2. A written contribution was made to a major UN study on knowledge societies to be launched in paperback this year by OUP (Ran Kim 1997);

3. Results from the project was presented by Prof Hobday to a large international audience in Korea (funded by the Korean Government) in May 1997;

4. Prof. Hobday corresponded with Tony Blair who promised to read the main findings!

5. Presentations were given to:

Dr. Bob Dobbie, who reported to the Deputy Prime Minister (Heseltine) and now to Rt. Hon. M. Beckett, President of the Board of Trade (further discussions, see below);

Prof. Sir Robert May, the Chief Scientist and Head of OST (at SPRU)

Michael Scholar, Permanent Secretary to the DTI (at SPRU)

Dr. Joe Anderson, Director, Wellcome Trust Policy Research Group (PRISM).

 

During the period Oct to Dec 1997. a series of post-project meetings with high level officials were arranged to disseminate findings, discuss the main results of the project and assess the current economic crisis. Visits took place with: · Bob Dobbie, Head of Competitiveness Unit, DTI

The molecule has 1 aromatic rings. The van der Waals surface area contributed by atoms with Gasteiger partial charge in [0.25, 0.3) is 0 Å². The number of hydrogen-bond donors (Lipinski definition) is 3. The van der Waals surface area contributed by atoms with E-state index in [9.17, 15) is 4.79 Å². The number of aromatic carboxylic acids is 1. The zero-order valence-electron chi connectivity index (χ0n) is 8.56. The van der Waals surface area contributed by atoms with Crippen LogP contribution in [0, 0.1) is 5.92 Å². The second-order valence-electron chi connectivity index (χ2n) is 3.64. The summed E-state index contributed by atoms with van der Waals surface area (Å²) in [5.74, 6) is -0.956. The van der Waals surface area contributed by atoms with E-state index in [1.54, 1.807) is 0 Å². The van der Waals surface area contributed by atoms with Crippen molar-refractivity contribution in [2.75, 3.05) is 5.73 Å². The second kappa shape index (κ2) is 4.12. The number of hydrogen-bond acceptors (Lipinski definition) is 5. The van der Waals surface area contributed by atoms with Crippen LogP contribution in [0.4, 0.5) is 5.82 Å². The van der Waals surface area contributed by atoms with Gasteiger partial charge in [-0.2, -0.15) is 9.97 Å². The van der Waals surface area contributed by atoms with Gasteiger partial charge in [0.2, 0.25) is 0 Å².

· Alistair Keddie, Head of Innovation Unit, DTI

· Mike Porteous, Head of P-A Division, Invest in Britain Bureau, DTI

· David Coates, Head of Far Eastern Pacific Department, FCO

· Peter Hayes, Head of Pacific Asia/International Office of S&T, DTI

· James Own, International Economics, DTI

· Peter Carter, Management and Technology Services, DTI

· Mike Mowlam, Trade Promotion, Americas, DTI

· Tony Keegan, Head - Pacific Rim Electronics Business Association (PREBA), DTI

· Steven Cook, Trade statistics for PA, FCO

· Mike Cohen, Director of Trade Promotion, PA, DTI

· Alex Pratt, Innovation Unit, PA firm-level issues

 

As noted above, further opportunities to exploit and build on the research are expected to arise in 1998. User engagement will therefore be carried out long after the project has finished.